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GIOVANNI MARITI
Travels in the Island of Cyprus
page 175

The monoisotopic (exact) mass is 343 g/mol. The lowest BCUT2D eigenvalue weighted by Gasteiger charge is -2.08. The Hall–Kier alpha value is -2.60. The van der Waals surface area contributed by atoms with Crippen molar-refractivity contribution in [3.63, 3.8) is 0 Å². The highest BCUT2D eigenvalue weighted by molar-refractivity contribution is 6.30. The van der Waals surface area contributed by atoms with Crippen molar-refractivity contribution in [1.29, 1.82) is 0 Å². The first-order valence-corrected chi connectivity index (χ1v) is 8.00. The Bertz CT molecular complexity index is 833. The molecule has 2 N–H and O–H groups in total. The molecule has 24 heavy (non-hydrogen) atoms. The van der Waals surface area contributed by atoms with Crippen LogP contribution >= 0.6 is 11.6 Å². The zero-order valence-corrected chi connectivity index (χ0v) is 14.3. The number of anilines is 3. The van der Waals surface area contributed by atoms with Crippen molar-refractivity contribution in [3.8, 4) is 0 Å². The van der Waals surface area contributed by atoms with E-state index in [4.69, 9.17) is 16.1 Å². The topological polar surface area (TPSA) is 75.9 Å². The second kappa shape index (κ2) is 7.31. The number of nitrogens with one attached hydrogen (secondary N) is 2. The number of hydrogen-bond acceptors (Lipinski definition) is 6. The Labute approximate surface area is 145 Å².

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tations, because the shots buried themselves harmlessly in the soil without injuring the walls, began to approach Nicosia with spades and shovels, digging very deep trenches. On our side from within we attacked them with our cannon, and did great damage, dislodging and disabling several Turkish guns ; for all that they came up to the counterscarp, about which they made a wide trench, throwing up the earth towards the city, and in it they posted a crowd of musketeers, who fired day and night on all who showed themselves on the walls. The Turkish trenches were guarded all round by ditches and broad and deep excavations which could hold great bodies of armed men, which neither guns, horse or foot availed to annoy or throw into disorder without greater losses on our side. The enemy then began to creep up with very deep trenches within the ditch of the city, throwing up the earth towards the flanks, where these could batter and damage them. They made huge traverses with earth and faggots which their cavalry brought in from a distance, and with them they blocked our flanks till they were powerless for harm. Then they began to tear down the faces and angles of the bastions. When the defenders saw that things looked serious, and that anything might happen, they made a spirited sally with part of the villagers, townsfolk and Italians. On August 15 at mid-day (as arranged, because in the morning the Turks were always at their posts, alert and armed, but from mid-day on slept or rested in the shade) there went forth 1000 foot-soldiers, commanded by Captain Piovene, of Vicenza, Lieu-tenant of the Collateral, who though he served on horseback willed that day to go out on foot, with Count Alberto Scotto, and other officers and brave soldiers, both Italians and Greeks, who marched up to the enemy's posts, and captured two forts, which the Turks abandoned, thinking perhaps our numbers greater than they were. The excitement caused by this success was such that up to the very tents there was so great confusion that most of the enemy turned to flight. But because the 172 The Siege of Nicosia

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